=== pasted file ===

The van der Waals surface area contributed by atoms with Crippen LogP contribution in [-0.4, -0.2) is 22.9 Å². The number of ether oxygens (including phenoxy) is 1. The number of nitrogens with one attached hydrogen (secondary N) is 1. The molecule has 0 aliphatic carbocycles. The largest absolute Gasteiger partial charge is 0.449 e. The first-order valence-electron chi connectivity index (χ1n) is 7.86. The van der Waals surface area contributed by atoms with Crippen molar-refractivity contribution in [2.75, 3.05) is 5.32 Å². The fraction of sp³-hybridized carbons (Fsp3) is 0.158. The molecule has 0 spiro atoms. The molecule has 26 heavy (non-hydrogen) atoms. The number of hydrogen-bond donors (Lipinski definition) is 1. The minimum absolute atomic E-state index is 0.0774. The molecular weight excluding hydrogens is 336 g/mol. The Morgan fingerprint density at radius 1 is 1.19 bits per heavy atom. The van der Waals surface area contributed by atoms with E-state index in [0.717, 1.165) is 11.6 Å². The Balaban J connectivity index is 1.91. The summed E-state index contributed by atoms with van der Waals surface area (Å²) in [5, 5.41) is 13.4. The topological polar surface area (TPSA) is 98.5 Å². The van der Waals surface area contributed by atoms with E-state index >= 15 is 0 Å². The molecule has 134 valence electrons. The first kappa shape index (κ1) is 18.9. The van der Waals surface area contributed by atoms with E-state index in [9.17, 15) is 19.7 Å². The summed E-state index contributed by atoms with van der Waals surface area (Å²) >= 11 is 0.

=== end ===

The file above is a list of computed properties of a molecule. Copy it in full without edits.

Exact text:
The van der Waals surface area contributed by atoms with Crippen LogP contribution in [-0.4, -0.2) is 22.9 Å². The number of ether oxygens (including phenoxy) is 1. The number of nitrogens with one attached hydrogen (secondary N) is 1. The molecule has 0 aliphatic carbocycles. The largest absolute Gasteiger partial charge is 0.449 e. The first-order valence-electron chi connectivity index (χ1n) is 7.86. The van der Waals surface area contributed by atoms with Crippen molar-refractivity contribution in [2.75, 3.05) is 5.32 Å². The fraction of sp³-hybridized carbons (Fsp3) is 0.158. The molecule has 0 spiro atoms. The molecule has 26 heavy (non-hydrogen) atoms. The number of hydrogen-bond donors (Lipinski definition) is 1. The minimum absolute atomic E-state index is 0.0774. The molecular weight excluding hydrogens is 336 g/mol. The Morgan fingerprint density at radius 1 is 1.19 bits per heavy atom. The van der Waals surface area contributed by atoms with E-state index in [0.717, 1.165) is 11.6 Å². The Balaban J connectivity index is 1.91. The summed E-state index contributed by atoms with van der Waals surface area (Å²) in [5, 5.41) is 13.4. The topological polar surface area (TPSA) is 98.5 Å². The van der Waals surface area contributed by atoms with E-state index >= 15 is 0 Å². The molecule has 134 valence electrons. The first kappa shape index (κ1) is 18.9. The van der Waals surface area contributed by atoms with E-state index in [9.17, 15) is 19.7 Å². The summed E-state index contributed by atoms with van der Waals surface area (Å²) >= 11 is 0.